Recently I spent 2 mornings fishing Lake Wenatchee for sockeye with some friends. The fishing was hot and we had a great time. Everyone went home with their limit of sockeye on both days.
Overall we used the techniques and information located on the sockeye fishing guide.
The first morning we launched early at the State Park. It was very busy and hard to find room to beach the boat to collect everyone after the truck was parked.
However once we were fishing on the lake we had plenty of room. In fact we were pretty much alone at our favorite location for the first hour or so. It was great being on the water as the sun came out.
That first morning we quickly limited, aided in large part by 4 doubles and 1 triple. We, of course, didn’t land every fish. But we did have a fairly good hookup to land ratio. A few singles and we managed to round out our limit for the 3 people on board.
We had multiple fish that after hitting out gear would do a death rolls and get all tangled up in the line. In one way this was nice because it kept the fish from escaping, it did mean it took a while to untangle our line from the fish.
The second morning was both similar and different. It was similar in that the locations, depths and lures were the same. We got plenty of bites like before. However unlike before the bites were lighter. Missed hookups and fish throwing the hook were, unfortunately, the rule not the exception.
The fish were a bit different this morning too. They fought harder and were brighter (although no one would mistake them for chrome fish). We believe we hit a batch that must have reached the lake fairly recently.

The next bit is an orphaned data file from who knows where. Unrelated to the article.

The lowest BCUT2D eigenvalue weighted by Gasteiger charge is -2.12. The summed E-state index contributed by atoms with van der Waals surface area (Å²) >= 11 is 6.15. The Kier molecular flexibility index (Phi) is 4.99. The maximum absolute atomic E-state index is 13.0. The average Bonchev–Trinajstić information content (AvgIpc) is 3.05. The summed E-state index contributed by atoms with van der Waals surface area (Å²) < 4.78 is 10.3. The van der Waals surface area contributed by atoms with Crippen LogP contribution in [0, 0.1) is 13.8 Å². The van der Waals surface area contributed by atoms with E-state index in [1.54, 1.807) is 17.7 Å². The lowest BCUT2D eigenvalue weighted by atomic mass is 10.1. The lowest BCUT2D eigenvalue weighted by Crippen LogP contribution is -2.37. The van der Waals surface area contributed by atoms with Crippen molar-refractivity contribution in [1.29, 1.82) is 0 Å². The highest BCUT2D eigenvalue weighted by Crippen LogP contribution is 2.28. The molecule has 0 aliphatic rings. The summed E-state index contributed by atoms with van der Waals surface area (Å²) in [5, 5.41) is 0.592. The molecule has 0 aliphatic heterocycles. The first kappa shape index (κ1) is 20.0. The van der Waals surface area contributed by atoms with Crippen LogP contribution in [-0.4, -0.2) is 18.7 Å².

We still managed to get a limit for all 3 of us, but it took several hours longer than the previous time.
The fish also seemed to prefer a bit faster trolling speed on the second day – around 1.1MPH, instead of the 0.9MPH we used the first day.
Generally at first light we had the best success with NSR style lures behind chrome dodgers. During that time we were getting fish 60-70 feet deep.
After 7:00 we started having better success on UV dodgers and lures. Hoochies also started doing much better than earlier in the morning. The biters were also a bit deeper, 65-75 feet.
Around 8:30 the bite pattern changed again, and bare hooks worked best. The fish continued to go deeper, now 70-80 feet deep.
In addition to our presentation (lures, depth and speed), I feel a couple things which gave us an advantage over other boats were:
- Rudder Flashers
- Using our GPS to mark where we caught fish, and go over that area repeatedly
Get out and give it a try. Tight lines!